I do have experiences over changing frame rate from 25 FPS, 29.97 FPS, and 30 FPS to 24 FPS using the method I described. As far as my eyes are concerned, I do not have the so-called “unrealistic motion” issues. Some people have believed that higher frame rate is required for more realistic motion.
Without regards to human eyes or perceptions, there is no such thing as “absolute motion” as Laws of Physics are equivalent to all inertial frame of references; depending on which postulate you use to derive the theory of special relativity, such a statement could be regarded as either “consequence” or “postulate”. That said, human visual perception has its own properties; what we see does not necessarily represents the actual motion relative to us as an observer. Generally, our eyes take time to capture visual information; hence our visual perception is actually formed by information we received from different time. That’s why we observe the effect of “motion blurring” from “fast-moving object”. In a way of speaking, “motion blurring” effect we observe is similar to the camera, which also requires time to capture electromagnetic radiation from different time. Due to our day-to-day experience, it’s hence more realistic to have “motion blurring” effect from fast-moving object to our human eyes.
Generally speaking, human eyes are able to differentiate 12-15 images every second by perceiving them individually. In other words, the frame rate of 24 FPS, 25 FPS, 29.97 FPS, 30 FPS, or 60 FPS all create the illusion of motion picture, which we cannot actually know the frame rate using our naked eyes. Theoretically speaking, if a camera is able to capture high-resolution image at a very high frame rate on high-speed moving object, the “motion blurring” effect would be lessened or disappear for individual frames. Hence, dropping the frames to achieve lower frame rate of 24 FPS would actually result in “less realistic” motion. It’s possible to add “special effect” with software to make the motion “more realistic” to our eyes. That said, we were talking about perhaps from 300 FPS to 24 FPS. For the common frame rate used by different standard such as “24 FPS”, “25 FPS”, “29.97 FPS, etc., conversion between them would almost certainly would not result any difference to human naked eyes by duplicating and dropping frames.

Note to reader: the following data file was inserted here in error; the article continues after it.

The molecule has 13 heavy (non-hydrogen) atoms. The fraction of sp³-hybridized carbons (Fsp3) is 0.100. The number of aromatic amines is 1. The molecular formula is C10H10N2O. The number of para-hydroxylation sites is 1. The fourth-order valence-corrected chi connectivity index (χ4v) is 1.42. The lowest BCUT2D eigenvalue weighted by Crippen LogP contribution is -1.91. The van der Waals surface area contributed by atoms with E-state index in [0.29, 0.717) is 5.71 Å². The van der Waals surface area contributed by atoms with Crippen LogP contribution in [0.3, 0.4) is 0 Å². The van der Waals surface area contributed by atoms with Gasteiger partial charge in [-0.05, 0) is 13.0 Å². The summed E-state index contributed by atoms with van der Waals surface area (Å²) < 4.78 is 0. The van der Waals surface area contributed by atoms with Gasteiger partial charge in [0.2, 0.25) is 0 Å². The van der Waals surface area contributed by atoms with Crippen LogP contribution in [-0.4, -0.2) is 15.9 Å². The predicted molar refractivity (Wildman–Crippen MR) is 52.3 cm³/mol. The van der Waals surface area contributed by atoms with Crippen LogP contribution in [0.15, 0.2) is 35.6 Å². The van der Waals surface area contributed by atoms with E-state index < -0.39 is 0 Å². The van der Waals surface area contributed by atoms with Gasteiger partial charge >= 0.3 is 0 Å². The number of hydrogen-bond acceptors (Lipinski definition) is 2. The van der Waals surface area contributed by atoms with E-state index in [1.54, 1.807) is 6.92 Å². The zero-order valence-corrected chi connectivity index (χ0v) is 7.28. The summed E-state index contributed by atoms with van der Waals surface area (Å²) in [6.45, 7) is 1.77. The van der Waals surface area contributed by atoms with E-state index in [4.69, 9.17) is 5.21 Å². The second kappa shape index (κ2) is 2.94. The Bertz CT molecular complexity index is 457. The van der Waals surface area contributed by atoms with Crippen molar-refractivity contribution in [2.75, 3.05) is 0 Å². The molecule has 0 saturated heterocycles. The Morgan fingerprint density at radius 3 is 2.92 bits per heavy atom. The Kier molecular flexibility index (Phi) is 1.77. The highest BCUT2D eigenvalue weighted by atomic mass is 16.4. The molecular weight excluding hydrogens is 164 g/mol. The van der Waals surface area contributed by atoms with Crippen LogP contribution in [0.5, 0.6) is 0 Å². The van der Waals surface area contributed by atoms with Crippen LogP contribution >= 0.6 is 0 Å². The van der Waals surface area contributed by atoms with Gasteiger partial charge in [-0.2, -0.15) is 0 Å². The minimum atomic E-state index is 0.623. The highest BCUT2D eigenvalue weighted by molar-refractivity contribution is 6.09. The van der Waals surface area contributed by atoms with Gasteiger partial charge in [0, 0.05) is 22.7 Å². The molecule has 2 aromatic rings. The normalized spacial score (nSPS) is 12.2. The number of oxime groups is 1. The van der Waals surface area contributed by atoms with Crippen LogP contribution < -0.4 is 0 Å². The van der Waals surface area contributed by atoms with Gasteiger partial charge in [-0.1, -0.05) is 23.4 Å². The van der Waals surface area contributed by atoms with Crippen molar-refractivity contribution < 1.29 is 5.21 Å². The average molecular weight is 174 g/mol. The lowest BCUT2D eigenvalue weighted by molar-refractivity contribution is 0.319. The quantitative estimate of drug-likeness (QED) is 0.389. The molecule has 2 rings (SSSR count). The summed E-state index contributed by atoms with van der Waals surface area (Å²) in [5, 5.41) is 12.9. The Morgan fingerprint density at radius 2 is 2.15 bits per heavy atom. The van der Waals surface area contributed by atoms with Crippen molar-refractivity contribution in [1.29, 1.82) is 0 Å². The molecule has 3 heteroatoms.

As a matter of fact, most LCD displays can only have up to 60 Hz of refresh rate. That means, even if the video does have very high frame rate, it would become somewhat unrealistic to human eyes because of the lack of “motion blurring” effect and the low refresh rate of the display. Only when both the display has similarly high refresh rate and at the same time the video does have very high frame rate, the properties of human visual system would create “motion blurring” effect just as we actually see the actual motion of the object.
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Re: ffprobe -show_frames and coded_picture_number

Richard H Lee
In reply to this post by Paul B Mahol
On 10/08/2013 13:48, Paul B Mahol wrote:
> It looks like coded_picture_number is increased by one when decoding
> (and only for few codecs).
> So its not stored in bitstream, and skiping decoding would change it.

OK, I see thanks.

> You can try this anyway and report outcome.

Unfortunately, there does not seems to be an option for ffprobe to dump
frames for a certain point. There is a seek_point option for the movie
source, but this appears only to be for overlays.
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Re: ffprobe -show_frames and coded_picture_number

Nicolas George-2
In reply to this post by thljcl
Le tridi 23 thermidor, an CCXXI, thljcl a écrit :
> I do have experiences over changing frame rate from 25 FPS, 29.97 FPS, and 30
> FPS to 24 FPS using the method I described.

That is very different from 24 -> 25 fps, because in one case the extra
frame comes at 5~6 Hz while in the other case it comes at ~1 Hz. An extra
frame at 5~6 Hz is barely noticeable, while an extra frame at 0.1~2 Hz is
very noticeable.

<snip>

How you can have so much knowledge and fail so utterly to actually
understand it is beyond me.

Regards,

--